• Scanning of the environmental factors
  • Complete analysis of the existing strategies
  • Strategic Issues are defined
  • Development of revised or new strategies
  • Preparation and implementation of operational, project and resource plans
  • Minute monitoring of every strategy and their results
  • Establishment of the critical factors for the success

Matching and Converting

Another way to use SWOT analysis is through matching and converting. Matching is utilized to find out the competitive benefit by matching the potency of the opportunities. Weaknesses or threats can also be converted to opportunities and strengths.


During competitor analysis, SWOT analyst creates detailed profiles of every competitor of the organization, by comparing the weaknesses and strengths. Cost structure, resources and competencies, source of profits, differentiation of the products, vertical integration degree, and competitors positioning were examined by the marketing managers. Some of the most common techniques to conduct surrounding market research through SWOT analysis are:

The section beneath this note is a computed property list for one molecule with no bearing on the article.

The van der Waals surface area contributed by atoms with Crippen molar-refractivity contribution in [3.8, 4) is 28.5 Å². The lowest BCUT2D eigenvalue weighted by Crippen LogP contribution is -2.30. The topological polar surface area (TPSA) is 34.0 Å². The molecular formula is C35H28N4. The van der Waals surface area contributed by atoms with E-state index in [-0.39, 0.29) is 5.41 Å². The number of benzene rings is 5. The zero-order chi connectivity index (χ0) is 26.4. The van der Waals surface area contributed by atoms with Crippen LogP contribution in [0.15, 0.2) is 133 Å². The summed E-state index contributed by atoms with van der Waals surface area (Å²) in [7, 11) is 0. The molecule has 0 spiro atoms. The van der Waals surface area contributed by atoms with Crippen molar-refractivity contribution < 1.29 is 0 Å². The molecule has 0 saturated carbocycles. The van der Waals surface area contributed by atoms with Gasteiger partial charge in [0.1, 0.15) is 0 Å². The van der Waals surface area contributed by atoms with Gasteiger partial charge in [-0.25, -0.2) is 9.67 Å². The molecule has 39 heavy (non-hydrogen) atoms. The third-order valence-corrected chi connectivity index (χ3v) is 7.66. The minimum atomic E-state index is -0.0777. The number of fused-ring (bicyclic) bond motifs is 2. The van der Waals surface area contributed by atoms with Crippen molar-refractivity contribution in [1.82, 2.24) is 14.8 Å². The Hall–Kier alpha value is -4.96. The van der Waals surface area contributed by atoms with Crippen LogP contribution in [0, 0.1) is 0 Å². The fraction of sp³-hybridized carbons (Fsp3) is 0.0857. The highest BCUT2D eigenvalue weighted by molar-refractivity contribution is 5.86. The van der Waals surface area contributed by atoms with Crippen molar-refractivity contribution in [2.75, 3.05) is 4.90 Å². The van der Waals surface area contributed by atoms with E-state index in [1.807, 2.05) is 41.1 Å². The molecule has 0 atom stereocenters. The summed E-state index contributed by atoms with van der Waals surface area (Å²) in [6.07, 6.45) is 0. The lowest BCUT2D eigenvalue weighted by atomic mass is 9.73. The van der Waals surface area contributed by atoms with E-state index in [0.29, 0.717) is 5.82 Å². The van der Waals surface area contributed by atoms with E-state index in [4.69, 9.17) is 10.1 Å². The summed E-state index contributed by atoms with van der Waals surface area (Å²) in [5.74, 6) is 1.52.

• Focus groups (Qualitative marketing research)
  • Statistical surveys (Quantitative marketing)
  • Test markets as experimental techniques
  • Ethnographic or onsite observation as observational techniques

SWOT analysis is a simple and useful framework for analyzing the Strength, weaknesses, opportunities, and threats of an enterprise. It helps them to build a strategy on what they do the best and to address what they are lacking to reduce the risks in the future. Through SWOT analysis the organizations take full benefit of the chances for success. SWOT analysis is employed to start a strategy formulation, understanding the nature of the competitors, and insight into a coherent competitive position.